The fields at Belfairs Farm in Leigh, Essex were created by clearing woodland owned by Lady Olivia Bernard SPARROW between 1804-1842 and there is evidence to suggest there had been a farm there to manage the woods since the 13th century. The land was originally part of the holdings of Leigh Manor, not changing until the death of Lady Sparrow in 1863 when her estates were sold and can be traced back through the family to Richard RICH, 1st Earl of Warwick, who acquired it from Henry CAREY, 1st Baron Hudson in the mid-16th century.
The Hoy & Helmet, formally Hoy Inn, is a Grade II listed building on the High Street as it curves down towards South Benfleet train station. It comprises of several buildings; the middle section is thought to date back to the 15th century (once a house), and the right section nearer the church was added in the 18th century. The Hoy & Helmet retains much of its old-world charm to this day, with its higgledy-piggledy layout of rooms the setting of many a tale over the last five hundred years, two hundred of which are detailed within these pages (including smuggling, assault, death by gin and suicide).
Bramble Hall once stood in the uppermost northeast of the parish of Hadleigh, with its farmland extending just over the border to the west into Thundersely, next to Daws Heath village. Its land was surrounded to the east and south by Hadleigh Great Wood, just north stood Garrolds Farm at the very top of the parish, and the farmland to the west abutted Haresland Farm. Rumours have abounded for many years as to the age, origin and status of Bramble Hall, with many believing it to date back to the early 15th century and part of the ancient Manor of Hadleigh with its many royal connections. Rumours have abounded for many years as to the age, origin and status of Bramble Hall, with many believing it to date back to the early 15th century and part of the ancient Manor of Hadleigh with its many royal connections. How do these stories hold up under further scrutiny and who were its owners and occupants?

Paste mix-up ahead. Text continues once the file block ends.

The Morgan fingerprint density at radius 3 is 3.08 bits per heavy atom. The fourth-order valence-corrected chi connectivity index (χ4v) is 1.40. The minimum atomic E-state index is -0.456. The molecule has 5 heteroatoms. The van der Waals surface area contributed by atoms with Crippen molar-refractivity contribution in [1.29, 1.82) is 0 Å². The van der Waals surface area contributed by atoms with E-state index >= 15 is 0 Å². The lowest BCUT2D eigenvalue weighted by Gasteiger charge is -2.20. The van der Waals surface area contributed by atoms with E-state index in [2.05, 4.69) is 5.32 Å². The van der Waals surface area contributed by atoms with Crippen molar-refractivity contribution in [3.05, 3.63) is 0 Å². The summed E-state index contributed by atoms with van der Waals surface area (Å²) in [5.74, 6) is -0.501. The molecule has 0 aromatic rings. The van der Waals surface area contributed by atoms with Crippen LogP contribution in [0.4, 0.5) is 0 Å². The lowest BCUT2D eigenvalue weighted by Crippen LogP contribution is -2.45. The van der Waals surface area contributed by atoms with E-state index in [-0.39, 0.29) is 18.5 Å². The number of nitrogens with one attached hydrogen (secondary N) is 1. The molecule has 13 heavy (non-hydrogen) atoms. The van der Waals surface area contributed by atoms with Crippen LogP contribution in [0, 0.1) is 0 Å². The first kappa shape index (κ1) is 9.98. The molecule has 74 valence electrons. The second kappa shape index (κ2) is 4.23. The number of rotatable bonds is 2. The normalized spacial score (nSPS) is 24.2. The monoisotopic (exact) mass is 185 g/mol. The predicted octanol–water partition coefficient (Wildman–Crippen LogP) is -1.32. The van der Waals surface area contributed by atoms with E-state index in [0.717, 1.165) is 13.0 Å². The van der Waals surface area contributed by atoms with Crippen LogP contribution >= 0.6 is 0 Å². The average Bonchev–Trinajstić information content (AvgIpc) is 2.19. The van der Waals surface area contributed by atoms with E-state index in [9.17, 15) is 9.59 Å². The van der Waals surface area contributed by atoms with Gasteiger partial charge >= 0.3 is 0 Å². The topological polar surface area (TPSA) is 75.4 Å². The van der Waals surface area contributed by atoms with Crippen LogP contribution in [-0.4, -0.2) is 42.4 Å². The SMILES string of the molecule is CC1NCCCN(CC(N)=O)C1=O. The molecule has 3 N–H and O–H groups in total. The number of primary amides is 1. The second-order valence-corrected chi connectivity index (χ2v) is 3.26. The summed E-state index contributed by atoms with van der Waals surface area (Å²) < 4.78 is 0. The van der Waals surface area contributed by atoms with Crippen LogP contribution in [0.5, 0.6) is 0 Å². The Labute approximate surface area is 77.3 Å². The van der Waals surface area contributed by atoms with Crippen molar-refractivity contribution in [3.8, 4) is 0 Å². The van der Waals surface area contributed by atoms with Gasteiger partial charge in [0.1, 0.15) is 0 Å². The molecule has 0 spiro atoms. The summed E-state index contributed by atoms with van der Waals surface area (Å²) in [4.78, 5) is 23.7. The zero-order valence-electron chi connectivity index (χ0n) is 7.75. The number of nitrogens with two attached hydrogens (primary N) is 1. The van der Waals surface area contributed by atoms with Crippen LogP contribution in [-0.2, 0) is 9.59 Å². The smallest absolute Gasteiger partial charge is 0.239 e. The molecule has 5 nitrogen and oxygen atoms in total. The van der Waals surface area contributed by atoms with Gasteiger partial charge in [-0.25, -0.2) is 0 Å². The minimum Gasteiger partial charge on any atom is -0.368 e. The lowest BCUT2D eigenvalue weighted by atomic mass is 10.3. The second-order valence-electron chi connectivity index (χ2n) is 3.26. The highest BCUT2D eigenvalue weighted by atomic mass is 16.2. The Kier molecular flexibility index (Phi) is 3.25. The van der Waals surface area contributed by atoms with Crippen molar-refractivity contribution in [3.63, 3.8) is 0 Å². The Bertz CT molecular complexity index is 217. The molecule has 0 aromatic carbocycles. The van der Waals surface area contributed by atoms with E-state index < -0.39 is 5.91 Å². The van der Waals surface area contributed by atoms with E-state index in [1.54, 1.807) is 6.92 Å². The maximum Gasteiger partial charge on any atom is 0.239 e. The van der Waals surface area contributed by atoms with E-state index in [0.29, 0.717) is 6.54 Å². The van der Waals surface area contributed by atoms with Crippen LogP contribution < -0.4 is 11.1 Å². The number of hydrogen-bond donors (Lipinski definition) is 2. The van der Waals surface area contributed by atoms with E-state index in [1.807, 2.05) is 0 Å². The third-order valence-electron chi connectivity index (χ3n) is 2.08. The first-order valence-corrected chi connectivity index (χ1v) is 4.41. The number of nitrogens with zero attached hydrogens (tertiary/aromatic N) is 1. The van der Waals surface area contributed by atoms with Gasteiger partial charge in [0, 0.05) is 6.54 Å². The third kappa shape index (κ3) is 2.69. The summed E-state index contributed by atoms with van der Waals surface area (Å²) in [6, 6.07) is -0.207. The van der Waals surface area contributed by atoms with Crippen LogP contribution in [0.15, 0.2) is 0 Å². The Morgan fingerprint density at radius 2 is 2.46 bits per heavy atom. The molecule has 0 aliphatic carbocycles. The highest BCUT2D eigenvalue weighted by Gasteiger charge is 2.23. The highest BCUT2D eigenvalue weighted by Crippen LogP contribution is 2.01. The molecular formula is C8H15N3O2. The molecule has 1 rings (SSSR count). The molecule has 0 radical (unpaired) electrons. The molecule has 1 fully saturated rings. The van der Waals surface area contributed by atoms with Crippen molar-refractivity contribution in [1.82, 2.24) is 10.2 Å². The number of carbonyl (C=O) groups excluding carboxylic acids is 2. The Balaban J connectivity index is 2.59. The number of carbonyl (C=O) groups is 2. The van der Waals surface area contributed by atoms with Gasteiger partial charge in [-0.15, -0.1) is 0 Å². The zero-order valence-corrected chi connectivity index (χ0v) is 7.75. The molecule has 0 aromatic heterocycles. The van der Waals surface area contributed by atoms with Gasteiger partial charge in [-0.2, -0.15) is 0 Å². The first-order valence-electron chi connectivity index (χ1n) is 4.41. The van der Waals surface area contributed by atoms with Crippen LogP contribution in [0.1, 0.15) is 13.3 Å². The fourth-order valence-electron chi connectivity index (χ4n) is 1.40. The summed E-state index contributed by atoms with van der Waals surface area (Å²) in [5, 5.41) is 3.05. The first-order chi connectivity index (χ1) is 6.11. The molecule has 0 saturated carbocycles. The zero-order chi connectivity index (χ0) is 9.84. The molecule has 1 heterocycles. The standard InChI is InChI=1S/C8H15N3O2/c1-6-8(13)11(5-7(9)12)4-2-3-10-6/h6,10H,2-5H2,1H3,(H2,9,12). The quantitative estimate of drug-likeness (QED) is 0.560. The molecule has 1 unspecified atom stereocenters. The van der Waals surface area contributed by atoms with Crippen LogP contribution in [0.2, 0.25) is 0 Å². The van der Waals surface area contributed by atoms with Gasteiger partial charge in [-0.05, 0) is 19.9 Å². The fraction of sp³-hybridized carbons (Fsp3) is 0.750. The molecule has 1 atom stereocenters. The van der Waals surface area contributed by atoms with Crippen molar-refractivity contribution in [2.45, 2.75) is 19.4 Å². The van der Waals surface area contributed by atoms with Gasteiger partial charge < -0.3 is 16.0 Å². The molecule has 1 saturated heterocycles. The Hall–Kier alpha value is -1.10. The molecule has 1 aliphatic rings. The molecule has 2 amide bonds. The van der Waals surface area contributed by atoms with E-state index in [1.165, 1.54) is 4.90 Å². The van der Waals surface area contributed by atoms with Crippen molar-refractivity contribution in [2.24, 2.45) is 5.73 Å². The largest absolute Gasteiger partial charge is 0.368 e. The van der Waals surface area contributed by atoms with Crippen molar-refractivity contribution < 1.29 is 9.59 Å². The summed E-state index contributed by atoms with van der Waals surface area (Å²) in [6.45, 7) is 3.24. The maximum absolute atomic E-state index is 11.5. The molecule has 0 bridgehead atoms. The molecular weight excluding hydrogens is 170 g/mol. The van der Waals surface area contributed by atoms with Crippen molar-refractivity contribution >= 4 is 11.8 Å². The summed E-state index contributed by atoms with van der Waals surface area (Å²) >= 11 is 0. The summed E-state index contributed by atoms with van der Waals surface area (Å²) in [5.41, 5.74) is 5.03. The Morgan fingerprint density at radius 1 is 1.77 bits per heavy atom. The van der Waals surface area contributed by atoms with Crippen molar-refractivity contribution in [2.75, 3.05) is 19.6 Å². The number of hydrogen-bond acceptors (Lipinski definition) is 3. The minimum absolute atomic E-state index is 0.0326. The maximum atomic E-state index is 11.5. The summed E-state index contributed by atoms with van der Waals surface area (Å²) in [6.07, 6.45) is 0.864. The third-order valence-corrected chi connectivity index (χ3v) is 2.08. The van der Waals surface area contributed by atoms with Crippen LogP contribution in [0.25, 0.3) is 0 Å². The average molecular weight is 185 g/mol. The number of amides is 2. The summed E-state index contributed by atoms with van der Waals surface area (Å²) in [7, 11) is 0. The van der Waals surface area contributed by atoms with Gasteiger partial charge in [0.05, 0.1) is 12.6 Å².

In July 2022 I helped the owner of a newly acquired black and white photograph to pinpoint exactly where it was taken on London Road, Hadleigh, Essex. The photo captured Miss Margaret Blake standing outside her gardening business “Briarholm Nursery” in the late 1920s or 1930s. Always eager to learn more, I went on to research Margaret’s family tree and discovered her mother’s side had a fascinating history including quack doctors, printers, artists and house builders.
On the 6th Jan 1931 Essex County Council made a Compulsory Purchase Order for the strips of land on either side of London Road, Hadleigh, Essex in order to widen and improve the old road heading into Leigh-On-Sea. A full list of all affected properties was published in the Chelmsford Chronicle on 6th Feb, complete with the names of the owners and occupiers, how much land was to be purchased and its current use.
The origins of the row of cockle sheds situated along the creek in the old town of Leigh-On-Sea, Essex can be traced back to a time when they were little more than wooden shacks sitting in front of an ever-growing mountain of discarded shells. No. 1 Cockle Shed Row was run by Richard HARVEY from c.1892, who was from a local Leigh fishing family and was amongst the first to start selling directly from the sheds.